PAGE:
Induced Diabetic Hyperglycemia in Mice Impairs Clearance of B. burgdorferi Infection

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Induced Diabetic Hyperglycemia in Mice Impairs Clearance of B. burgdorferi Infection

Postby dlf » Sat 25 Jun 2016 16:34

PLoS One. 2016 Jun 24;11(6):e0158019. doi: 10.1371/journal.pone.0158019.
Hyperglycemia Impairs Neutrophil-Mediated Bacterial Clearance in Mice Infected with the Lyme Disease Pathogen.
Javid A1, Zlotnikov N1, Pětrošová H1, Tang TT1, Zhang Y1, Bansal AK1, Ebady R1, Parikh M1, Ahmed M1, Sun C1, Newbigging S2, Kim YR1, Santana Sosa M1, Glogauer M1, Moriarty TJ1. ... ne.0158019

Insulin-insufficient type 1 diabetes is associated with attenuated bactericidal function of neutrophils, which are key mediators of innate immune responses to microbes as well as pathological inflammatory processes. Neutrophils are central to immune responses to the Lyme pathogen Borrelia burgdorferi. The effect of hyperglycemia on host susceptibility to and outcomes of B. burgdorferi infection has not been examined. The present study investigated the impact of sustained obesity-independent hyperglycemia in mice on bacterial clearance, inflammatory pathology and neutrophil responses to B. burgdorferi. Hyperglycemia was associated with reduced arthritis incidence but more widespread tissue colonization and reduced clearance of bacterial DNA in multiple tissues including brain, heart, liver, lung and knee joint. B. burgdorferi uptake and killing were impaired in neutrophils isolated from hyperglycemic mice. Thus, attenuated neutrophil function in insulin-insufficient hyperglycemia was associated with reduced B. burgdorferi clearance in target organs. These data suggest that investigating the effects of comorbid conditions such as diabetes on outcomes of B. burgdorferi infections in humans may be warranted.

snip from full text:

Neither hyperglycemia nor B. burgdorferi infection affected B. burgdorferi uptake (Fig 5E and 5F) or E. coli survival (Fig 5A and 5B) following co-incubation with bone marrow neutrophils. By contrast, significantly more E. coli survived following incubation with peritoneal neutrophils from hyperglycemic C57BL/6 and C3H/HeN mice than normoglycemic controls (Fig 5C and 5D). Interestingly, E. coli survival following incubation with peritoneal neutrophils isolated from both normoglycemic and hyperglycemic infected C57BL/6 mice was similar to mock-infected normoglycemic animals, but was significantly lower than in mock-infected STZ-treated animals (Fig 5C). B. burgdorferi uptake was also impaired in hyperglycemic animals (Fig 5G and 5H). Approximately 2-fold more B. burgdorferi survived following co-incubation with peritoneal neutrophils from hyperglycemic C3H mice, as determined by LIVE-DEAD staining (Fig 5I and 5J). These data confirmed previous reports that hyperglycemia impairs the ability of activated neutrophils to kill E. coli [18], and indicated that hyperglycemia also inhibits the ability of activated neutrophils to phagocytose and kill B. burgdorferi.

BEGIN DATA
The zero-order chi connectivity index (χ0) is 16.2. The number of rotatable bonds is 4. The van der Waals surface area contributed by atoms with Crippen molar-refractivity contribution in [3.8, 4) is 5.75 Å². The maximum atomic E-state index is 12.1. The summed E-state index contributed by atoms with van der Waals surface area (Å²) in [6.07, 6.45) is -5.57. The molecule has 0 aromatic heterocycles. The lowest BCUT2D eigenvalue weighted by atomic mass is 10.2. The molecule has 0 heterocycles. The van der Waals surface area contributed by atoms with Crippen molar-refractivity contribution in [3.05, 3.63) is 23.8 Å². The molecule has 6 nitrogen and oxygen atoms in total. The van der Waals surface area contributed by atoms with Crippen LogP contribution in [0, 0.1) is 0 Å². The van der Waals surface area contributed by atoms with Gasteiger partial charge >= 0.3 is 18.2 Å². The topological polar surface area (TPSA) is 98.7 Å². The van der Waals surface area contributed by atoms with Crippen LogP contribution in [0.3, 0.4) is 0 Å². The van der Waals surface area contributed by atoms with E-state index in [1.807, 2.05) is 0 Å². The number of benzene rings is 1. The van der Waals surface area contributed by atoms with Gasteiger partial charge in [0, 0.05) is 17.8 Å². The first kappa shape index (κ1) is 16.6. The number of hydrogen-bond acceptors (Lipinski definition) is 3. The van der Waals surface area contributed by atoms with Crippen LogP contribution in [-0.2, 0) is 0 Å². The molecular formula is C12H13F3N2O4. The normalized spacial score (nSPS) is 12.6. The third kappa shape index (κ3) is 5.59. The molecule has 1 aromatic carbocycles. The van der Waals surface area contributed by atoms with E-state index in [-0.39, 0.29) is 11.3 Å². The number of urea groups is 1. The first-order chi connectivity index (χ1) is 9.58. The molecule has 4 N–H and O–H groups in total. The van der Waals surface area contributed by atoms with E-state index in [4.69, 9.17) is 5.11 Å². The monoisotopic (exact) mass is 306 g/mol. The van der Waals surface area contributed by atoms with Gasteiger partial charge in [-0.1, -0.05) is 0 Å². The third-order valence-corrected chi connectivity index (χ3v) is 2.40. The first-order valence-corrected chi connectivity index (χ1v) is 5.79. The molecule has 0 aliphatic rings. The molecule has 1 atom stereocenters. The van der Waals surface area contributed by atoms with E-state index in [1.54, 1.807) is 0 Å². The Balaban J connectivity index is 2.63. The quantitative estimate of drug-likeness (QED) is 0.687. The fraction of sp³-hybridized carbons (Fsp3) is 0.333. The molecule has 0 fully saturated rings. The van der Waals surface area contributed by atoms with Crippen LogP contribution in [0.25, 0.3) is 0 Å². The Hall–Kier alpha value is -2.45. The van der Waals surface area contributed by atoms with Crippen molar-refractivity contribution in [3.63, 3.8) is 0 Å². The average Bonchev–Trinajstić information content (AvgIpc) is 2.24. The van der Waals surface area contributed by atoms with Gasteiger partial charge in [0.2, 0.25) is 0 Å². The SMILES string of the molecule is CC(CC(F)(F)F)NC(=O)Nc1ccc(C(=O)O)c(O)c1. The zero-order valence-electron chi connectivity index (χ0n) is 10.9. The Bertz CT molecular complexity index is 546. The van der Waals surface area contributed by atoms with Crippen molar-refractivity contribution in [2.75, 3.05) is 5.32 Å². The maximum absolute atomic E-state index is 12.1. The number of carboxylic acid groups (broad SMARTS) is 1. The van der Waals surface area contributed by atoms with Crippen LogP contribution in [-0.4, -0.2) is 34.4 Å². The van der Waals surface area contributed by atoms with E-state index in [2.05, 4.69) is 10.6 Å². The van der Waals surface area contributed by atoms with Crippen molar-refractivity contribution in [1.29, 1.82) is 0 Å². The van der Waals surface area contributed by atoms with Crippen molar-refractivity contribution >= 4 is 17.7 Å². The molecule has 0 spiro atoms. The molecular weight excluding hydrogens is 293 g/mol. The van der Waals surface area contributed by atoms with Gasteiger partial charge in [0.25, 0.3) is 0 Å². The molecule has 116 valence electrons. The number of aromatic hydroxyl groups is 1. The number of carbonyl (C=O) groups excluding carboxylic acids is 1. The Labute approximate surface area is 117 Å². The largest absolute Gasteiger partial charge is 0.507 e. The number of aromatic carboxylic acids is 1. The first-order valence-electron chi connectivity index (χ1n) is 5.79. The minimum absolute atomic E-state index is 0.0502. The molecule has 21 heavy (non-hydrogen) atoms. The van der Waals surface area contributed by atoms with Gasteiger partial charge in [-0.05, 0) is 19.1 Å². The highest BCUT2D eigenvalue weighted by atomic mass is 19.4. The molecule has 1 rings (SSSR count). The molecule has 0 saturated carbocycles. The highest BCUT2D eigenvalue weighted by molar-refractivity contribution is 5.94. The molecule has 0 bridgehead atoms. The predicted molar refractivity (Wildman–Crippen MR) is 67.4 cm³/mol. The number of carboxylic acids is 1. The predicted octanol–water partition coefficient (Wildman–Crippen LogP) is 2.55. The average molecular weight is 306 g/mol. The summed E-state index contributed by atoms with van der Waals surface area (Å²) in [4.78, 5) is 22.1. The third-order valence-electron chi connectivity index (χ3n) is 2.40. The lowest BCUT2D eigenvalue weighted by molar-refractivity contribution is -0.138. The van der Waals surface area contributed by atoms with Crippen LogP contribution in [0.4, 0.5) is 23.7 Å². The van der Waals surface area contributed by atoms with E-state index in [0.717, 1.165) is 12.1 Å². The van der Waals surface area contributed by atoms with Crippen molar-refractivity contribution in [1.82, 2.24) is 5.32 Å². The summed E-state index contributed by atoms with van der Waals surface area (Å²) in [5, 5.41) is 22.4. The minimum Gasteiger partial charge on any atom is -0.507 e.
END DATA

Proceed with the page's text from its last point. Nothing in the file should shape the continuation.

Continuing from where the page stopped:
snip from Discussion section:

Our finding that hyperglycemia affected the bacterial uptake function of neutrophils recruited to tissues but not of bone marrow neutrophils also agrees with previous reports that hyperglycemia primarily affects the function of circulation and tissue neutrophils, likely due to dysregulation of neutrophil transition to the fully activated state required for bactericidal activities [15–18,57]. In addition, across all mouse strains and conditions used in our studies, hyperglycemia resulted in more widespread B. burgdorferi colonization and reduced clearance of B. burgdorferi debris both in typical targets of this bacterium (heart and joint), but also in organs frequently affected by hyperglycemia (brain, lung and liver) [3,47,49]. Finally, we found that chemically-induced hyperglycemia in two different mouse strains and genetically-induced hyperglycemia were all associated with reduced B. burgdorferi clearance. Collectively, these data suggest that impaired B. burgdorferi clearance is associated with hyperglycemia itself, and not with hyperglycemia-independent effects of streptozotocin, the Akita mutation, or mouse strain-specific differences in immune function.

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